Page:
Friday, January 31, 2020


How much for the book?  

How about the whole stack?

One thing I've had a hard time quitting is books.  Yeah, I'm a book lover.  Bibliophile.  I have a collection, and they run the gamut.  They are tangible tools, always available, even when the electricity is off or the internet is down.  I can't say no.  When I was in college, the library would often have tables of books for sale.  A dollar or two.  As a married student with 2 little kids and a 14 hour semester load, I shouldn't have bought any....  But some of them came home every time I left the library....

Some of my friends...

The information they contain is priceless.  And I usually need it.  Now.  Tomorrow latest.

Some of these were my used college text books.  I never sold them back.  Too important to lose.

While in the middle of the vise build, my head is already planning the next project.  It's an organic Gantt chart.  I'm sure you find yourself in the same boat.  I am, at times, ignorant of concepts that I need for the next one.  So I have to go to the library....

And some of my library was a gift.  There were dirt dauber nests on more than a few books...  But I don't care.  That comes off easily.  The silver fish were another story.  I took a trash bag, a bit of diatomacious earth, and a pile of books.  Dusted the trash bag with the DE, then added the books, and sealed it up tight.  DE cuts the carapace of insects and they dry up and blow away.  A few weeks soaking in DE, and the books are ready for the library.

The top one is a treasure. 
When I am in dire need of illumination, these books are the ticket.  The top one says it belongs to a Mr. Ralph AABBCC.  Thanks for entrusting this to me, Mr. Benefactor.  The #22 Handbook was a pawn shop find....  Yes, $10 for the most useful book you can have if you work metal.  Paid cash.  That tenner met my hand in midair...

I find my books at used book stores, antique stores, pawn shops, ebay, and other online used book stores.  Like Goodwill.  Yes, they sell online and they ship.   Oh, and Don'tBeEvil books.  I find the old stuff there. 

You do have a list of needs / wants on your pocket moleskin, right?  It even remembers my wild ideas that come up in the middle of lunch.

My memory is as good as the paper its written on!  Until I misplace it.

Thursday, January 30, 2020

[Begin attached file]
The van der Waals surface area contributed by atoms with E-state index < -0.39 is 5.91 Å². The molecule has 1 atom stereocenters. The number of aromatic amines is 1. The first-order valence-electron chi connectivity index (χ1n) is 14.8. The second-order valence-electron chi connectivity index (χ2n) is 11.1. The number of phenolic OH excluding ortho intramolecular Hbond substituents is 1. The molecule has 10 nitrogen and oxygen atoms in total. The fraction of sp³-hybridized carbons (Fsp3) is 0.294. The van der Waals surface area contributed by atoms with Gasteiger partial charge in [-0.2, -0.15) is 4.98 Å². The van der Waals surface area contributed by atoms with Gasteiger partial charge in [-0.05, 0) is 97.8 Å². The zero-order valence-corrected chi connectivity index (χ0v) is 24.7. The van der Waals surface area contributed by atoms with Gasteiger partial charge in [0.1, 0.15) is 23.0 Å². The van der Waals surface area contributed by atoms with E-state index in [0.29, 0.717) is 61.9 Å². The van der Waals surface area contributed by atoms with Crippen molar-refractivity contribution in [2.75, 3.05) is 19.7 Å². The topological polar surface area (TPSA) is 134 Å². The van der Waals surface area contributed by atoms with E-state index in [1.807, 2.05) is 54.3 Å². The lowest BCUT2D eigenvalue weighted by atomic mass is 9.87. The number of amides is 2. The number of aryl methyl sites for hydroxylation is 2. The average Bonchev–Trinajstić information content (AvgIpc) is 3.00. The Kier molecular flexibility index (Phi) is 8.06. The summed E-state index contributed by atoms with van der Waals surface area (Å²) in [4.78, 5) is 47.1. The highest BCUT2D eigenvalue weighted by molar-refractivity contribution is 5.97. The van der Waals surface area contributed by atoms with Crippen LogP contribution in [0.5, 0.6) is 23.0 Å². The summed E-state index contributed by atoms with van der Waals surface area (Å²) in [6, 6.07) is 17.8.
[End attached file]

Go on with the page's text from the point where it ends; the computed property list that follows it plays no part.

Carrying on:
Story Time

It's beginning to look a lot like....

Ashe Juniper - Juniperus ashei - mountain cedar

Snot Locker is Open!

It's snot season in south Texas.  That green weed up in the picture is the reason.  When the cold front blows in, it brings the pollen.  And freely shoves it up your nose.

After a day of work, I come home with my head in a vise.  Apologies to AvE.

In the mid 90's, I worked for a wealthy man.  He owned a couple sections out near Utopia, TX.  He had spent considerable time and effort to make his paradise resemble the Texas of the late 1800's.  It was a pampas, a rolling plain of waving grass sprinkled with oak motts.  He had audad sheep, and some exotic deer as I remember.  It was a beautiful place, and it had very little juniper on it.

There was a rumor floating around then that the juniper was about to be classed as protected.  It supposedly harbors some little bird or something.  And the .gov was going to forbid it's removal.  Dozer's were running in high gear to dig out as much of that stuff as possible.  As a result of all this horticulture, springs that were mentioned by the old timers started flowing again.  It grows like weeds up in the hill country / Edwards Plateau.  And it appears to be a water sponge. 

That nasty plant is a bane on civilization.  And if you look it up, you'll find folks saying it got a bad rap.  It's really not that bad, or evil, or.....  I think it should be burned with fire.  I fantasize about funeral pyres in every field, and never seeing this plant again...  If it had feelings, I chop it down to hear it holler....  (fret not, it's an old saying)

I'm holding my own n the snot wars so far, but it sure has been a drain on my blog posts. Ha, drain... how appropriate.

More to follow....

Monday, January 27, 2020

Turning the corner?

Moving on to the rest of the project.

I'm moving on down the road, with a bookmark on the acme hole.  Turning down the acme all thread was pretty easy.  It cut smoothly, but it took quite a while on the little Logan.  I had a tapered cut that took lots of spring passes to clean up.  Any big cuts chattered, so I had to take it slow and easy.  The tool pressure pushed the center around a bit if I was too aggressive.

Tiny cuts => tiny chips
Super zoom on the cutter bit.

 Somewhere in the shop, is a 2 morse taper live center, and it's better hiding than I am at finding.  So I pulled out the old wannabe turret tail stock.  If it's not just perfectly timed, it'll wobble.
Old Wiggly

But it fits perfectly in the hole, and is ready for the handle I haven't made yet.
Fits nice, no slop.

I have 3 acme nuts and turned one into an insert.  I figure some locktight will hold it securely.  It's not gonna be torqued on too hard.  At least by me.  I may still try again with another Acme tap.  I'm not in a hurry.
After and before.  Home made nutsert.

Again,  this is fun stuff.  I'm learning some new things, and able to apply a lot of things I'd learned in the past.

Saturday, January 25, 2020

Back to Square 6

Okay, let's try a left turn at Albequerque

I was asked why I didn't show the broken tap in the work.  I'm not a practiced bloggerator, so I just went to work, and didn't think to take a picture.  I apologize...  

I stepped back and took a deep breath for a day or two.  I didn't want to abandon the tap in the work, and just redo that jaw.  Seems there was edumacation to be had.  I dug up this tutorial on broken tap removal.  This guy's palaver reminds me of Cockney rhyming.  But he seems to be a sharp cookie.

I was covering for a coworker last week, and didn't feel like running around a new town to find some tools so Am---zoned these:

I ran this around 2000 rpm
I dulled number 1 and 3 getting a dish in the middle of the HSS disaster, and switched to a masonry bit.  That ate it down to the point where a punch would break it out.  This is what's left of the tap and tools.

Now, I can start over!  Every bit of education has a cost.   

Oh no!  Did I run the tap into the bottom of the vise???????????